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Auditory hallucinations and hearing

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I'm quite new so I have no clue where to post this question, but I need to vent it out of my mind

 

I was reading about Auditory Hallucinations and the doubt popped. It goes like this:

 

Whenever we listen to a sound, our tympanic membrane vibrates, therefore making it's way up to the brain and converting the sound wave into something we can understand. Now, my question is: When people has Auditory Hallucinations, is it possible that they are actually distortioning sounds around them? We could know by [if it's possible] checking if their tympanic membranes are working at the moment where they are having an auditory hallucination

 

I'm not sure if that has been proven, I haven't found anything on it so I decided to just ask.

 

If anybody has any idea, I'd love to hear conclusions.

 

~Ale~

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it really all depends what you consider as auditory "hallucintation", there are certain physiological disorders that will create sounds that only the listener can hear, whistles or tones in the case of Tinitus (a bit thike the ringing in your ears after a loud explosion or a rock concert).

the others are were "Voices" are heard, this is a Mental condition as opposed to a Physiological condition, it doesn`t involve any of the auditory apparatus :)

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Oh, I see. That was my first theory, but I thought may be the auditory system could be involved.

What you say makes a lot of sense. It is weird to see how our minds can create such things. But I should have noticed that since I'm 85% deaf without aid hearing and either way, I can hear very vivid voices that sometimes seem so real, but I know aren't because of the circumstances in which I am.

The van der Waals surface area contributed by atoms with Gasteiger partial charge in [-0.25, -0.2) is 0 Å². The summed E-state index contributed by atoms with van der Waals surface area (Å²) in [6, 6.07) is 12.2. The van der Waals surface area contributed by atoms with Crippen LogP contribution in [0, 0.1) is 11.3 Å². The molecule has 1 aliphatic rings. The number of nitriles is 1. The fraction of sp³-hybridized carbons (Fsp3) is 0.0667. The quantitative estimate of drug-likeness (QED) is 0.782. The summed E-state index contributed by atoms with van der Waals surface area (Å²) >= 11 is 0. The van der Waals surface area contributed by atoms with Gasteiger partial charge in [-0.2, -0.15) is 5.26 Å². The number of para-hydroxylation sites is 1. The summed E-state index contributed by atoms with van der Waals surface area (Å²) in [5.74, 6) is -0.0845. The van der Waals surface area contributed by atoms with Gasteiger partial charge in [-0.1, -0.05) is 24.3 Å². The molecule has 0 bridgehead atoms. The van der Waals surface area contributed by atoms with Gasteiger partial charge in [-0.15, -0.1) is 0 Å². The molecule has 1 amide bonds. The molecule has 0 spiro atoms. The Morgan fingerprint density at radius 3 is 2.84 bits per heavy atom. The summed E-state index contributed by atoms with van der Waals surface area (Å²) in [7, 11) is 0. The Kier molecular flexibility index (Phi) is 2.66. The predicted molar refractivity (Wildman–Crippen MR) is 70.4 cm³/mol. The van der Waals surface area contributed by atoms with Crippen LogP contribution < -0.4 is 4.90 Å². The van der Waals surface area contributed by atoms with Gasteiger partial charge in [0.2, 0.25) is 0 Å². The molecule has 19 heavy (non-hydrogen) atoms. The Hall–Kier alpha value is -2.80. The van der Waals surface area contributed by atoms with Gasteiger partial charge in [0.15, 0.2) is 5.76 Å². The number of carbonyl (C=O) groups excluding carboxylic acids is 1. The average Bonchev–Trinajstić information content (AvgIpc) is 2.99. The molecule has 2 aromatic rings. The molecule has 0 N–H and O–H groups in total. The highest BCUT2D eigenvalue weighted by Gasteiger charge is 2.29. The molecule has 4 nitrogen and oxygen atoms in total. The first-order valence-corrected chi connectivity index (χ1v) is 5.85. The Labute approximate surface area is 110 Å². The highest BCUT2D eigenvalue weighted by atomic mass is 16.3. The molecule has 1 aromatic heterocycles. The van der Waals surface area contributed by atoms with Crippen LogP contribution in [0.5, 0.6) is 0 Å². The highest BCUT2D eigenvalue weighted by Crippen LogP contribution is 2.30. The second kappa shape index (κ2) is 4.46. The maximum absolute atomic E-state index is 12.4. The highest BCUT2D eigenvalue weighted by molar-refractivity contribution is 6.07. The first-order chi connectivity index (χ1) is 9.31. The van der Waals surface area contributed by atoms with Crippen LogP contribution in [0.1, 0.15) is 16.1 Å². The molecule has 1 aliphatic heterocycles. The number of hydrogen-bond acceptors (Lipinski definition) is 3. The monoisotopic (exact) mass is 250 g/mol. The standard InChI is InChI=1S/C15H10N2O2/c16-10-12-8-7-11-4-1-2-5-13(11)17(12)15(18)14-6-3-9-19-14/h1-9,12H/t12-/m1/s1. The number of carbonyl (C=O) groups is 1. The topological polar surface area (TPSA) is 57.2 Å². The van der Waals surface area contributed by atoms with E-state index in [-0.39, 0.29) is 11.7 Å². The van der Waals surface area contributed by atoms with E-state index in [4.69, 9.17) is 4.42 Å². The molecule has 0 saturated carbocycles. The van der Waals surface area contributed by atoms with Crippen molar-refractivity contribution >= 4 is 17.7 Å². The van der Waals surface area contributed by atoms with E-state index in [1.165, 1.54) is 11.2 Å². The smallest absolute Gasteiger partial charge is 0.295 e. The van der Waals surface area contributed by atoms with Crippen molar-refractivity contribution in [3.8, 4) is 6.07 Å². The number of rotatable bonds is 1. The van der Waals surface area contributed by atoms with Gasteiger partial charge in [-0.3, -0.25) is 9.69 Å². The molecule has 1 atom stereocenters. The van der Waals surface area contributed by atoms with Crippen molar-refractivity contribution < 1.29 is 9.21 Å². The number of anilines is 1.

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it`s quite possible then that you`re having audio hallucination brought about by sensory depravation, I`m guessing that you weren`t born deaf and that at some time you were able to hear perfectly well?

it doesn`t mean your crazy at all in your instance, infact hallucinations brought about by sensory depravation are used in some scientific tests, as it is a known phenomenon. the Gandsfeld test (probably spelled wrong) is one such test :)

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Well, sometimes if you press your pressed your fingers really hard against your ears and you are in a quiet room. I hear some kind of buzzing sound. I thought that might be one prove that atoms/molecules vibrate all the time. but now i wonder, whether is it consider as auditory hallucination???